Bring them together (and into the 21st century) and you get farmhouse, which is heavy on transitional design while still paying homage to traditional features. Décor is stylized but unstuffy, featuring clean lines and plenty of neutrals with the smart and sporadic use of color. Farmhouse is essentially design evolution in action, representing two types of interior design styles that aren’t going anywhere—but that aren’t staying static either.
Scandinavian design brings Bauhaus principles like minimalism and artistic craftsmanship into the home. Its roots can be found in the five Nordic countries of Finland, Sweden, Norway, Denmark, and Iceland, where simplicity meets hygge (loosely defined as that cozy feeling certain spaces invoke) for an interior that’s stylized, intimate, and definitely not stuffy.
Don’t let IKEA take all of the credit for popularizing the Scandinavian style in the American home, though. This cool but cozy look has been one of the leading styles of interior design since the 1930s, with timeless qualities that have kept it at the forefront of everyday home aesthetics.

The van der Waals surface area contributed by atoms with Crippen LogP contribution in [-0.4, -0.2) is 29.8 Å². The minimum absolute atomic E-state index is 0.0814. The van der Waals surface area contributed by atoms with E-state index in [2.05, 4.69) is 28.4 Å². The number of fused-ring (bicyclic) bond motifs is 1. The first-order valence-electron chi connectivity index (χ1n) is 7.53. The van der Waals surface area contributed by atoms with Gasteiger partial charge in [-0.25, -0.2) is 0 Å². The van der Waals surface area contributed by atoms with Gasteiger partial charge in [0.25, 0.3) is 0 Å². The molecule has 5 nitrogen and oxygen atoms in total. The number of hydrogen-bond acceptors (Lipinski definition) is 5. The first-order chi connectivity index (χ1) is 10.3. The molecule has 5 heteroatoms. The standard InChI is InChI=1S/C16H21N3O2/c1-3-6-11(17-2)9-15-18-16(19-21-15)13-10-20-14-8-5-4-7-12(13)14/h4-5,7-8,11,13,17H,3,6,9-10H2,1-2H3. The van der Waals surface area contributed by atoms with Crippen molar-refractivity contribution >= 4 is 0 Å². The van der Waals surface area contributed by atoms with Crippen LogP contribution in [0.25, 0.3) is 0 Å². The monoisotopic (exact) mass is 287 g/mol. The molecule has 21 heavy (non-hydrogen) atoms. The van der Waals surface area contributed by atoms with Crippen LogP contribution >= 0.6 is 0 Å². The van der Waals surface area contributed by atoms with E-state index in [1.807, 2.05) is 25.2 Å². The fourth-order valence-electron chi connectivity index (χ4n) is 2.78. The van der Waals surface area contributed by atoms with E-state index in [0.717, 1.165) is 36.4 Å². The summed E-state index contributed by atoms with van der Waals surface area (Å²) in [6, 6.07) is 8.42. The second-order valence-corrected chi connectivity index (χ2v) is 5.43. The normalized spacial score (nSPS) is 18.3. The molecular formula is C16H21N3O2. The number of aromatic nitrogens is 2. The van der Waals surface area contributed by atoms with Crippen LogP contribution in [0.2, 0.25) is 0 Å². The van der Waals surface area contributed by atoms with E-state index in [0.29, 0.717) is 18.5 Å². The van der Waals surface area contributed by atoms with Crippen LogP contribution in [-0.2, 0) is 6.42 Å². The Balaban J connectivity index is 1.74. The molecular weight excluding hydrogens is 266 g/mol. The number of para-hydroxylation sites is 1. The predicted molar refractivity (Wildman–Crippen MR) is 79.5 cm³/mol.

3. Mid-Century Modern
It’s impossible to answer the question of “what are the main interior design styles?” without mentioning mid-century modern. This retro look was one of the defining décor styles of the mid-1900s, and it continues to reign supreme—effortlessly melding with other types of interior design while also standing out in its own right.
Mid-century modern design is perhaps best defined by its materials: metallics, velvets, plastics, and grained wood. The updated approach involves combining these elements with modern minimalist, farmhouse, or industrial touches to create a room that’s stylish without trying too hard and that exudes warmth without feeling overly dated.
Industrial design is one of those décor styles that’s as ubiquitous in co-working spaces and restaurants as it is in the home. Defined by turn-of-the-century elements like glass and exposed brick, industrial combines rustic touches with a contemporary ambience, playing around with light and dark in a way that invites you to sit down and stay awhile.